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This weekend St. Charles Borromeo Parish is celebrating our patronal feast day, transferred to Sunday from November 4.  This is permitted during the season of Ordinary Time so that more parishioners may participate in its observance.

Saint Charles Borromeo was born at Arona, in Lombardy, in northern Italy, on October 2, 1538, the second of two sons in a family of six.  He had a lifelong speech impediment, perhaps stuttering.  He received clerical tonsure at age 12.  After having earned degrees in both civil and canon law in 1559, his uncle was elected Pope Pius IV.  The next year the pope made him a cardinal and appointed him the administrator of the Diocese of Milan, even though he was not yet a priest.  However because of a number of other papal appointments, he had to remain in Rome.  When the pope decided to reconvene the Council of Trent, Charles worked hard to make this happen.  The council reopened in 1562 and completed its work over the next two years.  Charles was particularly active in drafting the Catechism, and in the reform of the liturgical books and church music.  In 1563 he was ordained a priest and two months later, a bishop.  Only after the death of Pius IV and the election of Saint Pius V could he actually reside in his diocese of Milan.

As a true pastor of his flock Charles tirelessly promoted Christian life by the reform of his diocese, the convocation of synods, and the promulgation of regulations intended to foster the Church’s mission.  Concerned for the proper instruction of children, he founded the Confraternity of Christian Doctrine.  In 1570, during a famine, he procured supplies for the poor and himself fed about 3,000 people daily for three months.  In 1576, when Milan was struck by the plague, he organized care for the sick, burial for the dead and daily food supplies for up to 70,000 people for almost two years.  Weakened by frequent travel, lack of sleep, and the strain of work and worry, Charles fell ill while on his annual retreat in October 1584.  He returned to Milan, received the last sacraments and died on November 3, 1584, at age 46.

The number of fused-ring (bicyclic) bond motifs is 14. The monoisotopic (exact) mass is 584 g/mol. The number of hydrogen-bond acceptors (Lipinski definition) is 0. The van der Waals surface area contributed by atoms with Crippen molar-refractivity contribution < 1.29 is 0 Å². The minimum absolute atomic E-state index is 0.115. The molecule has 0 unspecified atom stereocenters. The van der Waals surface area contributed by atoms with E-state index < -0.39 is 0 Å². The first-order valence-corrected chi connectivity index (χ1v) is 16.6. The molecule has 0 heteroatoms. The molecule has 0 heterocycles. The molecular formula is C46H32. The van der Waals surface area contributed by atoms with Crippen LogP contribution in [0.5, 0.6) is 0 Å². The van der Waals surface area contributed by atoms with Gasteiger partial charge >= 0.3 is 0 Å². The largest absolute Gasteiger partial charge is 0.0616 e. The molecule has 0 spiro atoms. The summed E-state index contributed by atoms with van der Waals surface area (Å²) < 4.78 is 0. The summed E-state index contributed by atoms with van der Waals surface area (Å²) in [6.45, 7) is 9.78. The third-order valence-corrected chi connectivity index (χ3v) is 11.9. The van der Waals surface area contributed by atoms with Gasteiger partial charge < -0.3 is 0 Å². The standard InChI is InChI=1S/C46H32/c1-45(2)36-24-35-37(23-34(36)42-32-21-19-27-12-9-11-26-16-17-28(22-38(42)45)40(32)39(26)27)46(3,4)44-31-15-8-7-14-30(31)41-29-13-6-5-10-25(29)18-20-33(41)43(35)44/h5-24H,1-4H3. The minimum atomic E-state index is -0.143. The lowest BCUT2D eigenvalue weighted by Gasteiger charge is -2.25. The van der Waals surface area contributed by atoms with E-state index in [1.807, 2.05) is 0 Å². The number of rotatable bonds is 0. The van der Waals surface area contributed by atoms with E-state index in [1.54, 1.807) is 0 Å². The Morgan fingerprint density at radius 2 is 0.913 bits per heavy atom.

At. St. Peter we are celebrating the Thirty-Second Sunday in Ordinary Time.  Today’s Responsorial Psalm, Psalm 63, is often used as the first psalm in Morning Prayer in the Liturgy of the Hours, also known as the Divine Office.  It expresses the sentiment with which believers should begin each day—looking forward to whatever God has in store.  Note that today’s Second Reading and Gospel draw our attention to the life of the world to come and the union with God that we hope to experience when we pass from this world to the next.  So, if we begin each day with a longing for union with God, we will be like the wise virgins in today’s Gospel, ready to meet the Bridegroom when he comes to welcome us into his heavenly wedding banquet.

We have entered the final weeks of the liturgical year.  The biblical readings during this time teach about the end of earthly life, judgment, resurrection and heaven.  In today’s Second Reading Saint Paul teaches about the resurrection of the dead on the last day.  On that day the bodies of all who have died will be raised up to share in our eternal destiny.  With this view in mind today’s Gospel invites us to imitate the five wise virgins in being ready to welcome Jesus, the Bridegroom, whenever he should come.  Whether this means his final return in glory or his coming to us at the time of our death makes no difference.  Our longing to be with him will fill us with joy, if our lamps are fueled with the oil of sanctifying grace, replenished by frequent reception of the sacraments, especially penance and the eucharist.  Faith is the wisdom in whose light we keep a lifelong vigil for the coming of the Lord.

Pray the rosary again this week for the souls in purgatory and for people who have been away from the Church.  Pray for all who have been elected to public office and, as always, pray for peace.

May God bless his people with peace.

Monsignor Gorman